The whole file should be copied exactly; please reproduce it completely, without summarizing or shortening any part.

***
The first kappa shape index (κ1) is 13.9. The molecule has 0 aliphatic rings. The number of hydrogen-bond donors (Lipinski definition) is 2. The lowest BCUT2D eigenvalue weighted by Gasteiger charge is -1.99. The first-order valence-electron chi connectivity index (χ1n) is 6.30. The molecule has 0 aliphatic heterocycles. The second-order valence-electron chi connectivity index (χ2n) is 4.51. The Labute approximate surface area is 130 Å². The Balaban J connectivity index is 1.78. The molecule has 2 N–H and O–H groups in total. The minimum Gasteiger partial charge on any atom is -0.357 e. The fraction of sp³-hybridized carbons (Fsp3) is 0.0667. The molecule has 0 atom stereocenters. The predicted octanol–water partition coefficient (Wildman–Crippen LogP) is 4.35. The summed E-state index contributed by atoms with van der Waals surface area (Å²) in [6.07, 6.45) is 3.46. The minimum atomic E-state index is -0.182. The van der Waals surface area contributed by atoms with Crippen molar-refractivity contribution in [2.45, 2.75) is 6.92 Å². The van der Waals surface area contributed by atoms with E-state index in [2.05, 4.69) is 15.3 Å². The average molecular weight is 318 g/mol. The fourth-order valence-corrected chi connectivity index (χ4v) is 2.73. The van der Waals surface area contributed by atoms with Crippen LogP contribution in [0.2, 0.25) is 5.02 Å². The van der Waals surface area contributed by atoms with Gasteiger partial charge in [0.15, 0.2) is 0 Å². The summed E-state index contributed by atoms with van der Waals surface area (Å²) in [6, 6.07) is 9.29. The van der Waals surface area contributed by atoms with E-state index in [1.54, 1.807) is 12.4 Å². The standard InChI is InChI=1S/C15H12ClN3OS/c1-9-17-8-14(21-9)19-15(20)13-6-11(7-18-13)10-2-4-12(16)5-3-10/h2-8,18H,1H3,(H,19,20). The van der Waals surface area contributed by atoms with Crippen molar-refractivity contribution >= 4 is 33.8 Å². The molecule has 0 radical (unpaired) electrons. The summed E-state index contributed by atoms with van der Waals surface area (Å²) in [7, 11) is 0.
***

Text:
The first kappa shape index (κ1) is 13.9. The molecule has 0 aliphatic rings. The number of hydrogen-bond donors (Lipinski definition) is 2. The lowest BCUT2D eigenvalue weighted by Gasteiger charge is -1.99. The first-order valence-electron chi connectivity index (χ1n) is 6.30. The molecule has 0 aliphatic heterocycles. The second-order valence-electron chi connectivity index (χ2n) is 4.51. The Labute approximate surface area is 130 Å². The Balaban J connectivity index is 1.78. The molecule has 2 N–H and O–H groups in total. The minimum Gasteiger partial charge on any atom is -0.357 e. The fraction of sp³-hybridized carbons (Fsp3) is 0.0667. The molecule has 0 atom stereocenters. The predicted octanol–water partition coefficient (Wildman–Crippen LogP) is 4.35. The summed E-state index contributed by atoms with van der Waals surface area (Å²) in [6.07, 6.45) is 3.46. The minimum atomic E-state index is -0.182. The van der Waals surface area contributed by atoms with Crippen molar-refractivity contribution in [2.45, 2.75) is 6.92 Å². The van der Waals surface area contributed by atoms with E-state index in [2.05, 4.69) is 15.3 Å². The average molecular weight is 318 g/mol. The fourth-order valence-corrected chi connectivity index (χ4v) is 2.73. The van der Waals surface area contributed by atoms with Crippen LogP contribution in [0.2, 0.25) is 5.02 Å². The van der Waals surface area contributed by atoms with Gasteiger partial charge in [0.15, 0.2) is 0 Å². The summed E-state index contributed by atoms with van der Waals surface area (Å²) in [6, 6.07) is 9.29. The van der Waals surface area contributed by atoms with E-state index in [1.54, 1.807) is 12.4 Å². The standard InChI is InChI=1S/C15H12ClN3OS/c1-9-17-8-14(21-9)19-15(20)13-6-11(7-18-13)10-2-4-12(16)5-3-10/h2-8,18H,1H3,(H,19,20). The van der Waals surface area contributed by atoms with Crippen molar-refractivity contribution >= 4 is 33.8 Å². The molecule has 0 radical (unpaired) electrons. The summed E-state index contributed by atoms with van der Waals surface area (Å²) in [7, 11) is 0.